Last week I was walking behind a family as we all headed into a restaurant. The older sister, about 13, was heads down, deeply engrossed in her phone while walking. The younger sister called out to her, trying to catch up and get her attention. She was ignored. When she ran up and tried to hold her sister’s hand, the older sister rejected her with that familiar teen brush-off. The older girl turned away from her sister and focused on her phone even more intently, never uttering a word.
The younger sister then blurted out, “Ever since you got that phone you act like you are not in our family anymore!” It was a heartbreaking moment as that child so clearly articulated her feelings–and the truth. Teens love their phones–sometimes to the exclusion of everything else.
CNN aired a great documentary last week when Anderson Cooper hosted “#being13: Inside the Secret World of Teens.” The special featured the results of a two-year study tracking and interviewing 200 8th graders and reviewing 150,000 of their social media posts, in an effort to discover how social media is affecting the lives of our children on a daily basis. As a parent of four who is pretty well-versed on this issue, I found the study to be accurate and informative.
Teens love their phones. Literally. They are in love with them like they love a person because their brains can’t tell the difference. We all get a healthy dose of dopamine (and other brain chemicals) with face to face interactions or a hug from Mom. Teens get the same dopamine buzz when they receive an instant “like” on their post or even hear the familiar ding of its arrival. Because of this wonderful feeling, they crave more. This is why many teens check their phones more than 100 times a day, according to the study. They feel the need to “see” what everyone is doing and saying about them. Parents know that this attachment can not only be time consuming but exhausting and stressful.
Our teens’ brains are not equipped to handle this level of dopamine and stress; they need to use their cognitive resources for learning and developing emotional health instead. It is depressing to constantly be judged, to constantly be reminded of where you are in the social hierarchy. I can’t imagine that amount of stress as an adult. I’m so thankful that no one is judging my life 24/7 to see if I am keeping a clean house, wearing the right thing and having a perfect hair day. (I think I may have dirty dishes in the sink right now!) It is exhausting and unhealthy to be on display 24/7.
Even if you think your child can handle the stress of being judged all day or has the resources to handle the social information overload, you have to admit that the internet world is full of profanity, sexting, porn, drugs, and bullying. We know this mixture of poisons is not a good choice for our kids. So what is a parent to do? One seasoned mom I know of four teens is a big fan of text-only phones. She says:
“Parents need to understand that if they buy their tween/teen a smart phone–basically a high-powered pocket computer–that they need to monitor it full time. Most parents understandably don’t want that job, but they’ve got it, like it or not! Maybe a better question to ask is, ‘Why do tweens need a smartphone?’ They don’t! Text phones work great for communicating. A smart phone will add hours of wasted time, social pressure and stress to your child’s life every day.”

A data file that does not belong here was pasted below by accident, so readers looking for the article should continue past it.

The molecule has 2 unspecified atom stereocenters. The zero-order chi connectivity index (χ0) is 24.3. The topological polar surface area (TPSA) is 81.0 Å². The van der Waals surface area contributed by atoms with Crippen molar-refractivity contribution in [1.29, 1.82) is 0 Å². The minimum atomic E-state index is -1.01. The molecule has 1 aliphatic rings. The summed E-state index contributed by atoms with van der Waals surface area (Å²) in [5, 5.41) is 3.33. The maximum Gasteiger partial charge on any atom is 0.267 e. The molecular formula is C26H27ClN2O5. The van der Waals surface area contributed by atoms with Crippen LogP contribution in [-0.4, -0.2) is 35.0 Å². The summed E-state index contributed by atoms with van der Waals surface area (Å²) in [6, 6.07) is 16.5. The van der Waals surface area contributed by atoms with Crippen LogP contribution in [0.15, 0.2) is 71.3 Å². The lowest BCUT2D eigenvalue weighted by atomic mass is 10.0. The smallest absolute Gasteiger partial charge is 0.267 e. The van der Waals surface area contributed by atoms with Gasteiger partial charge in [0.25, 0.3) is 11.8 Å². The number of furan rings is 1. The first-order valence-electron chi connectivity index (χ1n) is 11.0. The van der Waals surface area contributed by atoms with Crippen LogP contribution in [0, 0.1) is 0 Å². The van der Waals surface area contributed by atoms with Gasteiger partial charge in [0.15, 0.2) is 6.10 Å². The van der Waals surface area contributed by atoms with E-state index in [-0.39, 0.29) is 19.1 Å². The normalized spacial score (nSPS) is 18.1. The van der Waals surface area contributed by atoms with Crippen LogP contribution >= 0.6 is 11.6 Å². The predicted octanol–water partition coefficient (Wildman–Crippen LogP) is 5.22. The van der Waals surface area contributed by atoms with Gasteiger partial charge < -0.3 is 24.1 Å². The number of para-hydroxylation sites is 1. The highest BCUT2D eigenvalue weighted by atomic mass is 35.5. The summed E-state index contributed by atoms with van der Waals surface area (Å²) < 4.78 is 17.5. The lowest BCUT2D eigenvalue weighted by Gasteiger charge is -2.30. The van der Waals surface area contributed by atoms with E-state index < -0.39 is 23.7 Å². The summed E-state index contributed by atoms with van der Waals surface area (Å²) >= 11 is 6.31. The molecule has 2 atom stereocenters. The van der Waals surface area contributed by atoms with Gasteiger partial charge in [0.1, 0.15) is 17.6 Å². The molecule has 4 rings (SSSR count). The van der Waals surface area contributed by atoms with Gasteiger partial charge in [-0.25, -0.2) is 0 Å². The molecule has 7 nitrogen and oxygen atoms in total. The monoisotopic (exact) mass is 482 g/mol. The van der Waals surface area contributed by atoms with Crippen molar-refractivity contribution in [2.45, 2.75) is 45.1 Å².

Some parents think that their children need to be exposed to the dark side of social media to prepare them for the real world one day. My experience as a nurse and as a mom for the past 24 years tells me that our children need us to set expectations and clear boundaries for them. Your teen will not benefit from early exposure to inappropriate content, current brain science backs that theory. In addition, smart phone use is isolating for teens. It’s our job to help them maintain strong attachments to their families before they attach to anything else including–and especially–a screen device. Remember my story of the little girl with the teenage sister outside the restaurant? Even sibling bickering is better than being ignored!
Here are two of my favorite quotes from “Parents: Here’s how to stop the worst of social media,” a story related to CNN Special Report: #Being13: Inside the Secret World of Teens on CNN.com:
“Help them steer away from it because it’s really hard for them to do it on their own,” said Marion Underwood, a child clinical psychologist with the University of Texas at Dallas and one of the two experts who collaborated with CNN on the study. She’s also dean of graduate studies and a professor in the School of Behavioral and Brain Sciences.
Jay, a 13-year-old who participated in the study, said social media is addicting — but her grades went up once she put her phone down more often: ‘A lot of kids are going to be like, ‘She’s talking gibberish. I can totally multitask,’ and that’s what I thought until I put my phone away and I’m the happiest person I could be right now.”
While this issue seems overwhelming to most parents, it is actually not as hard to manage as you think. Begin by taking a hard look at the purpose of a smart phone in your teen’s life and make sure you have a good understanding of the apps and sites he/she visits. Check your child’s phone regularly. It is our job to stay five steps ahead of our tweens and teens and manage their new phone love affair.
Come to our monthly meetings and talk with other moms about what is working for them. Plan to attend our FM2 Bootcamp , coming in January. In the meantime, check out these links to stories related to the CNN special: